Read Alikes

Coraline by Neil Gaiman
The Cavendish Home for Boys and Girls by Claire LeGrand

Ungifted

ungifted

Ungifted
Gordon Korman
Balzer + Bray
August 2012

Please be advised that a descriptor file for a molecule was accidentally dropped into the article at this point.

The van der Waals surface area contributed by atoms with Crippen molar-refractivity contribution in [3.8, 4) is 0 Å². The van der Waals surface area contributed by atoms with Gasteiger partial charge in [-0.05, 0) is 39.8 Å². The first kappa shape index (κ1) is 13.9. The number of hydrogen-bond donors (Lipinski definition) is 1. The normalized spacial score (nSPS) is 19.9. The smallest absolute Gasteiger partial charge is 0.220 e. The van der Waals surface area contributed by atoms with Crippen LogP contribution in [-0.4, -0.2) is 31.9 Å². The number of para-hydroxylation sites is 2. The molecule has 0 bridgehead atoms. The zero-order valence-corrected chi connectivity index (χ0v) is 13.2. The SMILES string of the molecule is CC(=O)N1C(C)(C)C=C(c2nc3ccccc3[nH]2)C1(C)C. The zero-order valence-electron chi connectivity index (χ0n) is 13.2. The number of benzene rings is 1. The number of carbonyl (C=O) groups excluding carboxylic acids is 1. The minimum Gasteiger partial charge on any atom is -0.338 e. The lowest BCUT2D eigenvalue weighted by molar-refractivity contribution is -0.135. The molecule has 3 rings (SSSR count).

When impulsive middle schooler and underachiever Donovan Curtis accidentally causes thousands of dollars in damage to his school’s gym, he needs a place to hide from the superintendent bent on bringing him to justice. Donovan’s wish comes true when an acceptance letter from the Academy for Scholastic Distinction lands in his mailbox, a clerical error having sent him to a school full of geniuses. It’s clear from the beginning that he is not particularly gifted or even smart, but he brings some much needed levity to the Academy. He names the robotics team’s robot Tin Man Metallica Squarepants, joins the robotics team as Tin Man’s driver thanks to years of video game experience, and saves the geniuses from mandatory summer school when yet another oversight by the school district threatens to bring them up short on their Health and Human Development (basically sex ed) credit. Donovan can’t hide forever, but as the “normal” savior of his Academy class, he has the help of his new friends to stretch his time at the Academy out as long as possible. The story is told from many points of view – students, teachers, Donovan’s sister Katie – in alternating chapters, but the voices are not very distinct from one another, relying mostly on gimmicky chapter titles to differentiate which character is narrating. Narration issues aside, the story has a lot of heart and an imperfect ending that is just right for these characters.